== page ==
It should be noted that in all of the passages we have looked at today, nothing is presented within them that must happen before the event described could happen. Even the events described in the Day of the Lord passages happen after the Day of the Lord begins. That is why that day or the Lord can be described as being near, coming quickly, at the door and ready to come. That is why we who are Christians are told to wait for, await eagerly, long for the appearing of Jesus and the Rapture which then occurs in which we receive our glorified bodies and will be with Him for eternity.
The Rapture is imminent for we are instructed to be longing for the day of Jesus’ return for His church with eager anticipation as we wait. Though many things could happen before Jesus’ return and the Rapture, none of these passage indicate anything that must happen, so He can return at any moment like a thief in the night and at a time not expected by the complacent.
All theological systems that seek to set a relative timing of Jesus’ return and the Rapture in relationship to the Tribulation period or the Millennium must deal with this issue of imminence. The pre-tribulational rapture position is the most consistent with it. While we seek to be aware of the “signs of the times,” the next prophetic event we await and look for is Jesus’ appearing in the clouds of the air and calling His church to meet Him there. While we are waiting, we are to pursue holy lives in service to Jesus our Lord.
Maranantha – even so Lord, Come!
Sermon Notes – 12/3/2023
The Imminence of the Rapture – Selected Scriptures
The Second Coming will be _________________by many signs on earth and in the heavens
The Rapture will happen suddenly & ________________when Jesus appears in the clouds
Imminence is the _______________for an event to happen immediately, but not necessarily immediately
In eschatology, imminence refers to the belief that Jesus could come ______, but does not have to come now
Imminence in the Hebrew Scriptures – The Day is Near
“Day of the Lord” was used to refer to many different times of God’s _____________into the affairs of men
Isaiah 13:6 – the fulfillment of this prophecy is presented as something that could have _________very soon
Ezekiel 30:3 – This prophecy is not dated, but it could be no more than six years _______than its fulfillment
Joel 1:15; 2:1; 3:14 – Calls for _______________due to current plague transition to a future Day of Yahweh
Zephaniah 1:7,14 – Seek Yahweh ________! Nothing is required before day of Yahweh could begin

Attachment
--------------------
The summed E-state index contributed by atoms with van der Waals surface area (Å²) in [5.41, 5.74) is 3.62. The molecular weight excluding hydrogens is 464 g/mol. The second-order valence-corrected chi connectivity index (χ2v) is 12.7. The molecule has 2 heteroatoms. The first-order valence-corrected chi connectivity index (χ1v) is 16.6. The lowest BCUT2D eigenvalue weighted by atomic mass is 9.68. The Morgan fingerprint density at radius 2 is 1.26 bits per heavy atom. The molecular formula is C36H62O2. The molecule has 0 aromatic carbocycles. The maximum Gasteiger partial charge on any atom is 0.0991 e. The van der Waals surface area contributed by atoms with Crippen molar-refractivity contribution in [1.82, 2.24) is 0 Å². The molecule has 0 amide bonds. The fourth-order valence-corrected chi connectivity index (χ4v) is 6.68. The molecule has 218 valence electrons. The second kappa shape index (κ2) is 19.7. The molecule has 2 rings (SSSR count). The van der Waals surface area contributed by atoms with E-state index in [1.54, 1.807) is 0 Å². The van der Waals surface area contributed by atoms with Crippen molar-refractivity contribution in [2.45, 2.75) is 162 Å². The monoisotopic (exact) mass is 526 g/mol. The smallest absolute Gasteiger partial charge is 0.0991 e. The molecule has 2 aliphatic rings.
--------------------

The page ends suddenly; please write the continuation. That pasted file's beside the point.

Obadiah 15 – An imminent _____________which then points to a greater eschatological fulfillment
Calls to be prepared & take action now for judgment could come _________even if delayed for a long time
Jesus’ Promises to His Church
1 Thess 4:13-18, 1 Cor 15:51-52. Those asleep in the Lord will be resurrected & those alive will be _______
John 14:1-6. Jesus is building dwelling places for us in His Father’s house. He will ________& take us there
Christians have a proper expectation to be ___________by Jesus & taken to dwell in His the Father’s house
Expected Return in the Apostles’ Lifetimes
1 John 2:28 – John includes himself as _____________being present when Jesus appears
Revelation 2:25; 3:11 – Some of those in Thyatira & Philadelphia could _______________at Jesus’ coming
1 Timothy 6:14-15 – Timothy could be alive at the _________________of the Lord Jesus Christ
1 Thessalonians 4:17; 1 Corinthians 15:52 – Paul thought he could be alive at the _______________
The Lord is Near
Philippians 4:4-6 – The Lord being _________(proximate in time) was motivation to rejoice and pray
James 5:7-9. Perfect tense verbs. The Lord has been & ________to be “at hand,” “standing right at the door
Revelation 2:16; 3:11; 22:12, 20 – “I am coming quickly” – motivation to be prepared _____for Jesus’ return
“Coming quickly” is a futuristic present middle indicative – “______, all at once” before could be prepared
“Like a thief” – Rev. 3:3; 1 Thess. 5:2; 2 Peter 3:10; Matt. 24:43 – a ___________& unexpected coming
Waiting with Anticipation
ajpekdevcomai / apekdechomai – “To await eagerly / expectantly for some future event.”
Galatians 5:5 – hope of righteousness – occurs at ___________of the body – which occurs at the Rapture
1 Corinthians 1:4-8 – the __________of Jesus / day of our Lord. This will happen at the Rapture – 1 John 3:2
Romans 8:18-25 – we eagerly wait for our ___________as sons – the fullness of which occurs at the Rapture